Sunday, June 05, 2005

Crazy Joe's Strikes Out

Baseball traditionalists love to wax poetic about the joys of listening to games on the radio. I like it, too. For various reasons--including the game's leisurely pace, its division into discrete parcels of activity triggered by the delivery of a pitch, and the clarity of action effected by scattering just ten to thirteen participants (on a given play) over 100,000 square feet of playing area--baseball lends itself to purely verbal narration far more than other sports.

Over the summers, the familiar voices and catch phrases of favorite announcers become inextricably bound up in the hearts of fans with the identities of the teams they follow. Just thinking about Bob Murphy's "Back with the happy recap" makes old-time Mets fans smile, and I imagine many Yankees fans feel the same way about John Sterling's affected and deeply irritating vibrato delivery of his signature line, "Yankees win! The-e-e-e-e Yankees win!" (Thankfully, Sterling has been able to use this line a lot less so far this season.)

However, there is a price to be paid for enjoying baseball games on radio. That price is the ads.

The commercials played during baseball games include some of the most boring and ineffective in any medium. And the length and dailiness of baseball games guarantees that any devoted fan will hear a given ad scores if not hundreds of times during the season. The bad ones, believe me, are not enhanced by repetition.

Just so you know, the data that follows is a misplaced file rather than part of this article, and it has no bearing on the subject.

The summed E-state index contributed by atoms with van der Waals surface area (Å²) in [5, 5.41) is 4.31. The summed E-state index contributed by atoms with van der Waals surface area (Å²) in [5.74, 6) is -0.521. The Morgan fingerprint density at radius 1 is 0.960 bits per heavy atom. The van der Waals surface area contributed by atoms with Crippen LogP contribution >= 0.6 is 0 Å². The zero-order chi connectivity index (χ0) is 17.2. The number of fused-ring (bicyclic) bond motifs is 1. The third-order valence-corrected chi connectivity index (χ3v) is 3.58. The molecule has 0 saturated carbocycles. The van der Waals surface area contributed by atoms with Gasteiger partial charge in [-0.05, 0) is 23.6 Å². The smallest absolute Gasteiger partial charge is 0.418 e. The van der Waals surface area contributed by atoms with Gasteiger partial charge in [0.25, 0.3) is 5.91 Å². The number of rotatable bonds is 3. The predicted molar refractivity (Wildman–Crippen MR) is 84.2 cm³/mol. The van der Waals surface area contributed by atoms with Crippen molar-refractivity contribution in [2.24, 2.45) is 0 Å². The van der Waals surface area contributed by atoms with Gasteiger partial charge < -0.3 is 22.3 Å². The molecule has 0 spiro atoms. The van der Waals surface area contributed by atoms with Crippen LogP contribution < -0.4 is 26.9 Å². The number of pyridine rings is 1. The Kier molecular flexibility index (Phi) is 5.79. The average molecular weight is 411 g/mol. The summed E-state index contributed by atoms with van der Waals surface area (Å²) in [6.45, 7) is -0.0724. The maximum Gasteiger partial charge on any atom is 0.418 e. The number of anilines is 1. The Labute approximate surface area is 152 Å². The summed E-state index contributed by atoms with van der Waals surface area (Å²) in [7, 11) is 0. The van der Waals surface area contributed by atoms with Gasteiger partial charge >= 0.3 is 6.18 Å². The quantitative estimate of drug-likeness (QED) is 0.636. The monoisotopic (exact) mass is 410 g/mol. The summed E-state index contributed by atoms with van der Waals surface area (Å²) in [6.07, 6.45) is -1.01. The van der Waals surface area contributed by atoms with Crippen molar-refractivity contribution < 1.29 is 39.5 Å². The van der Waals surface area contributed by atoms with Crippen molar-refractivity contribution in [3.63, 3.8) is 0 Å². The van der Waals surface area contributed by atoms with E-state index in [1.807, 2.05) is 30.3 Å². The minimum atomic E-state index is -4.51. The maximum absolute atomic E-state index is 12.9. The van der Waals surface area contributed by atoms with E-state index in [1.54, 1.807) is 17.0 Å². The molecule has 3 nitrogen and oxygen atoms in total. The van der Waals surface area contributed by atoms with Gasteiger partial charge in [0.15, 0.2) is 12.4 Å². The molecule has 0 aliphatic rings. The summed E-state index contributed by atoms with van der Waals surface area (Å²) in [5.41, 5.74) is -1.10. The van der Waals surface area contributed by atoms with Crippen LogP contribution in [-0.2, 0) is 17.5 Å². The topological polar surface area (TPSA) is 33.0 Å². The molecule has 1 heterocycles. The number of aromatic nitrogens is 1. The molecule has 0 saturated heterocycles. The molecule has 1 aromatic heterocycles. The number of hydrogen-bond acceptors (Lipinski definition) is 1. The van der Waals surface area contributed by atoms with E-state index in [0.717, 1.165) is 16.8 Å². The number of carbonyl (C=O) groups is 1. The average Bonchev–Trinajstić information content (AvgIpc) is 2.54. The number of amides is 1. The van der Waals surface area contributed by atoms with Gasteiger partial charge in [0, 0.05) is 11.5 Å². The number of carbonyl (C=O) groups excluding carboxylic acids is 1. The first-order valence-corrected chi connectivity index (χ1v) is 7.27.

The worst of all are the low-budget ads produced by local sponsors that use baseball terminology in an attempt to link the advertising message to the programming context. These ads are so corny, amateurish, and silly that I find myself, through sheer perversity, savoring them. You know the kind . . .

(Background noise of baseball game: Crowd hubbub, shouts of peanut vendors, organ flourishes. Tom and Bob are the announcers in the home team's booth.)

Tom: Strike three! He's retired ten in a row!

Bob: Pretty good, Tom. But that's nothing compared to Crazy Joe's Discount Tire! They re-tire thousands of cars every year--at rock bottom prices!

Tom: Here's the next batter. He can really hit the ball a long way.

Bob: You never have to go a long way to find Crazy Joe's Discount Tire. They've got outlets in all five boroughs!

Tom: Here's the pitch. (Crack of bat on ball.) Look at that drive! It's going, going, gone! (Wild cheers from the crowd.)

Bob: Every drive is a great one when you ride on tires from Crazy Joe's! And their low prices are always a hit! Look at this incredible line-up of brand names . . . etc. etc. etc.

Who the heck writes this drivel? (I like to think it must be Crazy Joe's son-in-law or nine-year-old niece; surely no self-respecting ad agency copywriter would perpetrate it.) Do the people who approve this kind of copy consider it clever and innovative? ("Say, here's an idea. The ad's gonna run during the ball game, right? Let's make it sound like part of the ball game!" "Hey, that's brilliant!") Do they believe such ads will actually move product? Above all, do they think that baseball fans are so witless that their hearts be won by any reference to their favorite sport, no matter how irrelevant or inane?

The fact that we're sports fans doesn't automatically mean we're stupid.
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